Year of Publication
Martin School of Public Policy and Administration
A number of factors have contributed to the rise in nonprofit organizations during the last three decades. No matter the reasons one significant consequence has been an intensification of competition for available funding. With the increasing competition for funding there is growing concern that there may not be an equitable and efficient method in place for many funders to base their allocation decisions on. These concerns arise from the issues that occur during funding processes such as: how open and competitive is the request for proposal process; is there duplication of the same service; can the organization adequately provide the service to the public; and how are the programs evaluating their service delivery?
Government allocations face harsher scrutiny more so than private foundations or corporations because when government funds are at stake there is a sense of public ownership and often the public wants to be involved. Ensuring that funding decisions have public support and are made in an equitable manner is important in order to justify spending taxpayer dollars. Assessing community needs is a good beginning to prioritizing allocations. The issue of local government contracting is especially sensitive because the people making the funding decisions are often familiar on a personal level with the nonprofits requesting funding. This level of familiarity increases the chances of favoritism and of having funds used in a fiscally irresponsible manner.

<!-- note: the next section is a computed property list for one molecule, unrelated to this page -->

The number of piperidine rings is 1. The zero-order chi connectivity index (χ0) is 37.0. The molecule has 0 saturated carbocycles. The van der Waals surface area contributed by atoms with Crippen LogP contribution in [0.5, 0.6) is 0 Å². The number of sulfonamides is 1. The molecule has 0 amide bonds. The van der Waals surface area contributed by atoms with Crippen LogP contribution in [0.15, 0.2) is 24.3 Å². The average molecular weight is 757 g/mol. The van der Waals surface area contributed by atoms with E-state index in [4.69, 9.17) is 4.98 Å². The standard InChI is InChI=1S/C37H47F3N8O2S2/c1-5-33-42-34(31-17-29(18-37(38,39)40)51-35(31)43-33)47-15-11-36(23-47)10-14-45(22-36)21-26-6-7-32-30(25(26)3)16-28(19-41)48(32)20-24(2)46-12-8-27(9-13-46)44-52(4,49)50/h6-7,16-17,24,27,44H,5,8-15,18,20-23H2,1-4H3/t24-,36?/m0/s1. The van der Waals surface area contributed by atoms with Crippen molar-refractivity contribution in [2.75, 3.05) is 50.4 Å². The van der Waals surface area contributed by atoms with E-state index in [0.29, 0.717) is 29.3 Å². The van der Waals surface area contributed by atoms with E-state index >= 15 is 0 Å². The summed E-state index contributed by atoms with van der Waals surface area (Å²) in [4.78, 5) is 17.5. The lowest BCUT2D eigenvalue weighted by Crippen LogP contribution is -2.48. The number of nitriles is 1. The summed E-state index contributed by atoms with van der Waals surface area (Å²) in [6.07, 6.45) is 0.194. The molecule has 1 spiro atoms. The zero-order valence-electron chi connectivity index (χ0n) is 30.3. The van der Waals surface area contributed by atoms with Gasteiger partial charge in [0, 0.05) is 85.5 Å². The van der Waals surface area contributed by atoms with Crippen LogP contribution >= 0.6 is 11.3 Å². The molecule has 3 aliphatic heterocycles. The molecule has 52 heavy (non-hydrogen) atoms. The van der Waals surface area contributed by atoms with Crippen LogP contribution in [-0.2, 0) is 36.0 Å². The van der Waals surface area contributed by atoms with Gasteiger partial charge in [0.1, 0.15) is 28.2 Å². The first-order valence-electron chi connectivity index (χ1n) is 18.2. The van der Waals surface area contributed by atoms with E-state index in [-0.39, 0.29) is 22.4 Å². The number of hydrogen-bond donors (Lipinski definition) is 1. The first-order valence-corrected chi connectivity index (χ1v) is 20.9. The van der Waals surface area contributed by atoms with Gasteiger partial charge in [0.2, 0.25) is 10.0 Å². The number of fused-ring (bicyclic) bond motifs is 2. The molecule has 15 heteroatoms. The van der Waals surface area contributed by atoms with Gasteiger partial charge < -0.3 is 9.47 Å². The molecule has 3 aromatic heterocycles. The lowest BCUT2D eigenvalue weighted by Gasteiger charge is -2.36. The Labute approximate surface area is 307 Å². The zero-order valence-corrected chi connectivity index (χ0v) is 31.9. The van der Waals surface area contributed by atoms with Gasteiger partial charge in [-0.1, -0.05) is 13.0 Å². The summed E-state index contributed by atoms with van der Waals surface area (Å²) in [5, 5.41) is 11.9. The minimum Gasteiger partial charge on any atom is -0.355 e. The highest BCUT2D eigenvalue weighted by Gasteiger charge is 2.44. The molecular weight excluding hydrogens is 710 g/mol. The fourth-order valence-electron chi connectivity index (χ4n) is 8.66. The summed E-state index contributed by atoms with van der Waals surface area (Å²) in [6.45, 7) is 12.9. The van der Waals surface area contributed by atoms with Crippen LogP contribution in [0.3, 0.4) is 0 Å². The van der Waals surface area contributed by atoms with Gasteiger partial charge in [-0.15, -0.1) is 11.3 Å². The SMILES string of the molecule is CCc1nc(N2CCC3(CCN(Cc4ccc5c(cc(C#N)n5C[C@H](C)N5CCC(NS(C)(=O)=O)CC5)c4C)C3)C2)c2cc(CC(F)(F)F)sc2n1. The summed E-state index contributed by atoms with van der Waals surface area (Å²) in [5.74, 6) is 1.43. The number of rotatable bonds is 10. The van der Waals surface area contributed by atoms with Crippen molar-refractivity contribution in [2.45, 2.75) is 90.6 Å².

This research paper seeks to address the following three questions concerning government/ nonprofit organizations contracts:
How can local government contract funding decisions be determined in a manner that is equitable to nonprofit organizations and the community?
How can political influence be minimized in contract funding decisions?
How can government ensure that quality contracted services are provided to the citizens while keeping its own costs down?
In order to answer these questions I utilize a literature review, interviews with stakeholders, and analysis of two local governments’ funding processes (Lexington, KY and Evansville, IN). I outline seven recommendations for improving the contracting process between local governments and nonprofit organizations based on equity, efficiency, and effectiveness: 1. Determine funding focus areas; 2. Determine collaboration opportunities; 3. Utilize written procedures to determine funding decisions; 4. Consider multi-year funding; 5. Evaluate service delivery; 6. Determine a central monitoring source; and 7. Self-evaluate.
Determining what services the government wants to provide to the public and who the best partner in the community is to provide these services is crucial to maximize government resources. Competition among nonprofit organizations leads to service delivery cost savings and raises the level of service being provided to the community. Although there are many factors involved with government contracting, when implemented correctly the local community will benefit.
Jackson, Renee, "Contracting with Nonprofit Organizations: A Model for Local Governments" (2004). MPA/MPP/MPFM Capstone Projects. 213.